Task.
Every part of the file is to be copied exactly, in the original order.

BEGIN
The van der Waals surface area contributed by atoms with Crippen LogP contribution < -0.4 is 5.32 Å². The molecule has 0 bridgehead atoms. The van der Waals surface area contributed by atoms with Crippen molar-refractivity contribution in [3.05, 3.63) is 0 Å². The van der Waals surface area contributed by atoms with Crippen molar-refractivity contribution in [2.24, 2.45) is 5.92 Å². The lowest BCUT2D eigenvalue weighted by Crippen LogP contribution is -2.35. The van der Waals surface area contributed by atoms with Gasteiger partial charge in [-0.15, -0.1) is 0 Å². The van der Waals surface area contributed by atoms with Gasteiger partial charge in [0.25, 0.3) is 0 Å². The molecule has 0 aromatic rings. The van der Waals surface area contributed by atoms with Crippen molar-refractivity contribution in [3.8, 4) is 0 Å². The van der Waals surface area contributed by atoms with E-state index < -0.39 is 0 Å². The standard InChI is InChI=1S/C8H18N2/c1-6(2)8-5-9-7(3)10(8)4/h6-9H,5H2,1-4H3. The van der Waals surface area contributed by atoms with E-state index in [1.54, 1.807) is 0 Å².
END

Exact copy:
The van der Waals surface area contributed by atoms with Crippen LogP contribution < -0.4 is 5.32 Å². The molecule has 0 bridgehead atoms. The van der Waals surface area contributed by atoms with Crippen molar-refractivity contribution in [3.05, 3.63) is 0 Å². The van der Waals surface area contributed by atoms with Crippen molar-refractivity contribution in [2.24, 2.45) is 5.92 Å². The lowest BCUT2D eigenvalue weighted by Crippen LogP contribution is -2.35. The van der Waals surface area contributed by atoms with Gasteiger partial charge in [-0.15, -0.1) is 0 Å². The van der Waals surface area contributed by atoms with Gasteiger partial charge in [0.25, 0.3) is 0 Å². The molecule has 0 aromatic rings. The van der Waals surface area contributed by atoms with Crippen molar-refractivity contribution in [3.8, 4) is 0 Å². The van der Waals surface area contributed by atoms with E-state index < -0.39 is 0 Å². The standard InChI is InChI=1S/C8H18N2/c1-6(2)8-5-9-7(3)10(8)4/h6-9H,5H2,1-4H3. The van der Waals surface area contributed by atoms with E-state index in [1.54, 1.807) is 0 Å².